• Windows are a good idea for a hut that isn’t a manned station. “This may seem counterintuitive, but when your employees enter these unmanned structures, they are blind to what’s going on around them. The most valuable thing you’ve got working for you is the eyes and judgment of your people. Without windows, suddenly they are inside a dark cubicle. I would trade people seeing-in VS my people seeing-out anytime. If people can see in and see that there is nothing of value, you’ll lower break-ins.  Because equipment shelters frequently lack windows, break-ins occur more often because thieves think the structures must be protecting something valuable that they can sell.”
  • Secure your air conditioning opening. “Most equipment shelters have A/C units to condition the electric equipment. If someone can kick your A/C through the opening, the opening is big enough to crawl through. A bracket, or something that secures your A/C in the hole, is desirable.”     

In addition, all Costco gas stations employ security cameras, which include motion sensing capability for efficient nighttime coverage. The cameras are connected to a digital recorder which allows easy review in case we have an incident at our gas stations. All Costo equipment shelters are equipped with door and motion alarms, and are kept locked during the day. Consistent with our company's “belt and suspenders” philosophy, these and other measures comprehensively protect our gasoline systems, said Hurlocker.

This guardhouse from Little Buildings, which sits at the entrance to Citi Field ballpark, home of the New York Mets, is bullet resisting.

The Right Materials

Ensuring that your guardhouse works as good as it looks is of the utmost importance. For example, is bullet resistant design important, and if so, what level of protection. UL 752 and the National Institute of Justice (NIJ) have the two most commonly used standards for bullet resistant materials. As a general statement, the higher the level of protection, the higher the cost. UL 752 has set 10 levels of B/R (bullet resistant) protection. It is important to determine which level of protection meets their protection expectations. According to Austin Mohawk, most security executives focus on UL 752 Level III, which is designed to protect against three shots from a .44 Magnum, because the .44 Magnum is the most powerful and popular handgun. The next most popular level of protection, said the company, is UL 752 Level IV or VIII. Level IV B/R (bullet resistant) protection that is designed to stop a 30.06 rifle shot, while UL 752 Level VIII will protect against five .308 NATO cartridge shots.
Generally speaking, according to Austin Mohawk, you should buy B/R protection for both a building's glazing (glass windows) and walls, including doors. Again, generally speaking, choose a bullet resistant shroud for a thru wall A/C unit, but do not buy bullet resistant protection for the building's roof or floor which are generally considered extra’s, but can be included if the threat risk so dictates. Some buy only bullet resistant glass, leaving the wall panels unprotected, the company said. Bullet resistant glass usually will have a small label in a bottom corner indicating the level of threat protection and to some buyers implies to employees and/or assailants that the glass is “bullet resistant.”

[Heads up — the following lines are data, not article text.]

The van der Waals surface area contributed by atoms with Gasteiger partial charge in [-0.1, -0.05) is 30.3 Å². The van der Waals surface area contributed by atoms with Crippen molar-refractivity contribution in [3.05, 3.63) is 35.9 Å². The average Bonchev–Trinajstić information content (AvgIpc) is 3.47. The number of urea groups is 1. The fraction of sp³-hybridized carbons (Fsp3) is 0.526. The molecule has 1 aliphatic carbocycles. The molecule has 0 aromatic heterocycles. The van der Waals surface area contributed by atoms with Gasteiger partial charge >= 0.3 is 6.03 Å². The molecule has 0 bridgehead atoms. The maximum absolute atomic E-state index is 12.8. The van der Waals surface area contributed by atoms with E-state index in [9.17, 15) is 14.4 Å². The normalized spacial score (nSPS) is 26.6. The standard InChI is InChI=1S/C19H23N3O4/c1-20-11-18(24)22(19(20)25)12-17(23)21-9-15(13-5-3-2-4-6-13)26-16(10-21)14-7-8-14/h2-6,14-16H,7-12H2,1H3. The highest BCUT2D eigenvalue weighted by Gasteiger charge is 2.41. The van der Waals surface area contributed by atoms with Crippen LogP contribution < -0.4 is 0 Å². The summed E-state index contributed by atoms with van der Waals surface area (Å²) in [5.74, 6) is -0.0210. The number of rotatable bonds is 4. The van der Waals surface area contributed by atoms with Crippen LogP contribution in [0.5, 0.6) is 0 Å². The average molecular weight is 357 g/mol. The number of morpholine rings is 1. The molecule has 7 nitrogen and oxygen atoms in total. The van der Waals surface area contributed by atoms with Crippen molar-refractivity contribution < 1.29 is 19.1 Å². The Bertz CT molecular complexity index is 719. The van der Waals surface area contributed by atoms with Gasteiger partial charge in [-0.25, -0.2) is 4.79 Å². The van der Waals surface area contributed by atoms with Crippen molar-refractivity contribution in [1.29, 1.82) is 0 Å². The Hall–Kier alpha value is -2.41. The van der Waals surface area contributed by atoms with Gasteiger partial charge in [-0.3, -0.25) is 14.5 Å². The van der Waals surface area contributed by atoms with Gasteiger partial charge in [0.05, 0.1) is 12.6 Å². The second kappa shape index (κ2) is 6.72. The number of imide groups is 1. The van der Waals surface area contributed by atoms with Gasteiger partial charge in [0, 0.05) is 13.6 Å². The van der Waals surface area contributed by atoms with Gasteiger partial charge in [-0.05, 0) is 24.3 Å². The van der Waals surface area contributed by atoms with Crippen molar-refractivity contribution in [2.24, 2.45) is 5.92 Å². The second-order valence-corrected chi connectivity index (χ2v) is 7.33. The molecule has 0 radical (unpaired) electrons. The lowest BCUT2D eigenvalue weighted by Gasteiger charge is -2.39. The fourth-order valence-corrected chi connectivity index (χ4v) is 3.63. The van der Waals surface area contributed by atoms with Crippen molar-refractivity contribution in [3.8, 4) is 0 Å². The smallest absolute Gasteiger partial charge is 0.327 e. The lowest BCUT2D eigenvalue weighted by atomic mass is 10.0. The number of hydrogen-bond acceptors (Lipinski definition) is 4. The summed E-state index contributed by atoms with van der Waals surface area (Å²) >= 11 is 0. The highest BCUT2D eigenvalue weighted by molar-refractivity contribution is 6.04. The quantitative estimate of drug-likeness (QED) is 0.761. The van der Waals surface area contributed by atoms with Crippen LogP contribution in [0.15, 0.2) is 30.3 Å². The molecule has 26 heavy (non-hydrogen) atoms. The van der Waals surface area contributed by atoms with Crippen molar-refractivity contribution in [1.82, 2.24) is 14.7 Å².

B/R glass comes in several forms. The most popular is laminated multi-layered tempered safety glass and "glass clad poly,” which is heavy, generally the least expensive, and the most resistant to pitting from blowing dust, dirt and/or sand, and is the easiest to keep clean. “Poly” is lighter and is easier to work with, by cannot be cleaned as easily, especially in the case of graffiti.
According to Austin Mohawk, B/R wall panels are usually B/R protected with the use of bullet resistant steel plate. Bullet resistant steel plate is the same material used in all NATO military Humvees, for example. Kevlar, which is popular for personal B/R protection, is lighter-weight, but more expensive and prone to losing its B/R qualities if wet, according to the company. B/R plastic FRP mesh, while popular in interior bank B/R protection, is seldom used in factory-built buildings, it said, because the cutting of it material produces a fine dust that can irritate the skin of the individual working the material.
No discussion of a guard building is complete without a discussion about adequate lighting. According to Austin Mohawk, adequate lighting is a great deterrent for close-in assailants and makes all inspection efforts more effective. For example, a gate access canopy can be used to provide a consistent level of adequate lights without creating blind spots. Establishing the first line of defense between a facility and a threat on its perimeter, the guard station can also define the image of a facility.